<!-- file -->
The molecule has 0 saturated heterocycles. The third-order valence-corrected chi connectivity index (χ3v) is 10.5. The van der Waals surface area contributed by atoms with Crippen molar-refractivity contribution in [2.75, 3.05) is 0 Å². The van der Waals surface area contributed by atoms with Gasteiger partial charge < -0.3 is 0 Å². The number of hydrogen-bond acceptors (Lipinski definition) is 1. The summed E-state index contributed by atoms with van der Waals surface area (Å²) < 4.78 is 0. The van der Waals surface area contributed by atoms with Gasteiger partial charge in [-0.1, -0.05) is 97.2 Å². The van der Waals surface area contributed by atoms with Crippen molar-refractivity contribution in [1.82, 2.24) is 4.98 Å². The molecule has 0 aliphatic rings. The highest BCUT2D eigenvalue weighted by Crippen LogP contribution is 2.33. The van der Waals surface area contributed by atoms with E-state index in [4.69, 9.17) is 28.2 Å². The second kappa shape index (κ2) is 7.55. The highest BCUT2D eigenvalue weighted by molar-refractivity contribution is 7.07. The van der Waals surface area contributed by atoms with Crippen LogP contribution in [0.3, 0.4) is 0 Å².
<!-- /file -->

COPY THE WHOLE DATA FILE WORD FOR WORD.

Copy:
The molecule has 0 saturated heterocycles. The third-order valence-corrected chi connectivity index (χ3v) is 10.5. The van der Waals surface area contributed by atoms with Crippen molar-refractivity contribution in [2.75, 3.05) is 0 Å². The van der Waals surface area contributed by atoms with Gasteiger partial charge < -0.3 is 0 Å². The number of hydrogen-bond acceptors (Lipinski definition) is 1. The summed E-state index contributed by atoms with van der Waals surface area (Å²) < 4.78 is 0. The van der Waals surface area contributed by atoms with Gasteiger partial charge in [-0.1, -0.05) is 97.2 Å². The van der Waals surface area contributed by atoms with Crippen molar-refractivity contribution in [1.82, 2.24) is 4.98 Å². The molecule has 0 aliphatic rings. The highest BCUT2D eigenvalue weighted by Crippen LogP contribution is 2.33. The van der Waals surface area contributed by atoms with E-state index in [4.69, 9.17) is 28.2 Å². The second kappa shape index (κ2) is 7.55. The highest BCUT2D eigenvalue weighted by molar-refractivity contribution is 7.07. The van der Waals surface area contributed by atoms with Crippen LogP contribution in [0.3, 0.4) is 0 Å².